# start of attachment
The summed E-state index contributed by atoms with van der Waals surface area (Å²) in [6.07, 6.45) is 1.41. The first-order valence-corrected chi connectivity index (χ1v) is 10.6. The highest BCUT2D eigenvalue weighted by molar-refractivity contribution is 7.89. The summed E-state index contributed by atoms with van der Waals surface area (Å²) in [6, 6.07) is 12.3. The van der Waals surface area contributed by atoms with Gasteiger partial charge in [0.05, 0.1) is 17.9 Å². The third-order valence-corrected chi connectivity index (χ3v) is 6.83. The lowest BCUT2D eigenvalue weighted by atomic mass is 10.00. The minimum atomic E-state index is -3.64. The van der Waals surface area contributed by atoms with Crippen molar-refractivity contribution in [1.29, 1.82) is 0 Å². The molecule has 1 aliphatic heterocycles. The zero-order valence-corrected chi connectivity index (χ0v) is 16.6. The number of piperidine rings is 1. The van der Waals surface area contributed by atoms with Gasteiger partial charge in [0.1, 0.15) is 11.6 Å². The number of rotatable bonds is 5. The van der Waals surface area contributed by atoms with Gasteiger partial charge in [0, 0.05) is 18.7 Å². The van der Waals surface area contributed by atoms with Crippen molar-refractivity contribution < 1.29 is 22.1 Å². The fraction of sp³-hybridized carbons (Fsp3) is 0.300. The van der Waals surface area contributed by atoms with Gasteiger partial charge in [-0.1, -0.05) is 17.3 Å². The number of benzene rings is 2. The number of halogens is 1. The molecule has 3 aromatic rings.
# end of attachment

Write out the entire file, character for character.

The summed E-state index contributed by atoms with van der Waals surface area (Å²) in [6.07, 6.45) is 1.41. The first-order valence-corrected chi connectivity index (χ1v) is 10.6. The highest BCUT2D eigenvalue weighted by molar-refractivity contribution is 7.89. The summed E-state index contributed by atoms with van der Waals surface area (Å²) in [6, 6.07) is 12.3. The van der Waals surface area contributed by atoms with Gasteiger partial charge in [0.05, 0.1) is 17.9 Å². The third-order valence-corrected chi connectivity index (χ3v) is 6.83. The lowest BCUT2D eigenvalue weighted by atomic mass is 10.00. The minimum atomic E-state index is -3.64. The van der Waals surface area contributed by atoms with Crippen molar-refractivity contribution in [1.29, 1.82) is 0 Å². The molecule has 1 aliphatic heterocycles. The zero-order valence-corrected chi connectivity index (χ0v) is 16.6. The number of piperidine rings is 1. The van der Waals surface area contributed by atoms with Gasteiger partial charge in [0.1, 0.15) is 11.6 Å². The number of rotatable bonds is 5. The van der Waals surface area contributed by atoms with Gasteiger partial charge in [0, 0.05) is 18.7 Å². The van der Waals surface area contributed by atoms with Crippen molar-refractivity contribution < 1.29 is 22.1 Å². The fraction of sp³-hybridized carbons (Fsp3) is 0.300. The van der Waals surface area contributed by atoms with Gasteiger partial charge in [-0.1, -0.05) is 17.3 Å². The number of benzene rings is 2. The number of halogens is 1. The molecule has 3 aromatic rings.